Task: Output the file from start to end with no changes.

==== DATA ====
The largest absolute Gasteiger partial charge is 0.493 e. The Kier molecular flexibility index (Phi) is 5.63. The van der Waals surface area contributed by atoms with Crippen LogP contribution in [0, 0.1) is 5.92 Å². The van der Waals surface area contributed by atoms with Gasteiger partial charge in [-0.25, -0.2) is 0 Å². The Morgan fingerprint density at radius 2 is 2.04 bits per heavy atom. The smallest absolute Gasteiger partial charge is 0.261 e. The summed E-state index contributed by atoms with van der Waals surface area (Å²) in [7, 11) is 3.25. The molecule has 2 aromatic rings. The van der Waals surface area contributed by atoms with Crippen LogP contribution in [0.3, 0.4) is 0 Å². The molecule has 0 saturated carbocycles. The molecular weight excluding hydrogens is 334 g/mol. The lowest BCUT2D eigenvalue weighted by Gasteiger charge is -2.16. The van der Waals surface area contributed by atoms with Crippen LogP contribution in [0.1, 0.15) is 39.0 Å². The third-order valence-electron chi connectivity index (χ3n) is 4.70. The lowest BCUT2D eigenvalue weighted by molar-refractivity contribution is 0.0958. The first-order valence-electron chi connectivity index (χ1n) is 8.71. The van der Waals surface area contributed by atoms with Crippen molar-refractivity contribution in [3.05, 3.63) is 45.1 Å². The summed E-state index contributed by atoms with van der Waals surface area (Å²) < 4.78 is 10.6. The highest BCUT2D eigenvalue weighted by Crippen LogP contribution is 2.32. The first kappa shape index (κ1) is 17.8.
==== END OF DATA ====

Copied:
The largest absolute Gasteiger partial charge is 0.493 e. The Kier molecular flexibility index (Phi) is 5.63. The van der Waals surface area contributed by atoms with Crippen LogP contribution in [0, 0.1) is 5.92 Å². The van der Waals surface area contributed by atoms with Gasteiger partial charge in [-0.25, -0.2) is 0 Å². The Morgan fingerprint density at radius 2 is 2.04 bits per heavy atom. The smallest absolute Gasteiger partial charge is 0.261 e. The summed E-state index contributed by atoms with van der Waals surface area (Å²) in [7, 11) is 3.25. The molecule has 2 aromatic rings. The van der Waals surface area contributed by atoms with Crippen LogP contribution in [0.3, 0.4) is 0 Å². The molecule has 0 saturated carbocycles. The molecular weight excluding hydrogens is 334 g/mol. The lowest BCUT2D eigenvalue weighted by Gasteiger charge is -2.16. The van der Waals surface area contributed by atoms with Crippen LogP contribution in [0.1, 0.15) is 39.0 Å². The third-order valence-electron chi connectivity index (χ3n) is 4.70. The lowest BCUT2D eigenvalue weighted by molar-refractivity contribution is 0.0958. The first-order valence-electron chi connectivity index (χ1n) is 8.71. The van der Waals surface area contributed by atoms with Crippen molar-refractivity contribution in [3.05, 3.63) is 45.1 Å². The summed E-state index contributed by atoms with van der Waals surface area (Å²) < 4.78 is 10.6. The highest BCUT2D eigenvalue weighted by Crippen LogP contribution is 2.32. The first kappa shape index (κ1) is 17.8.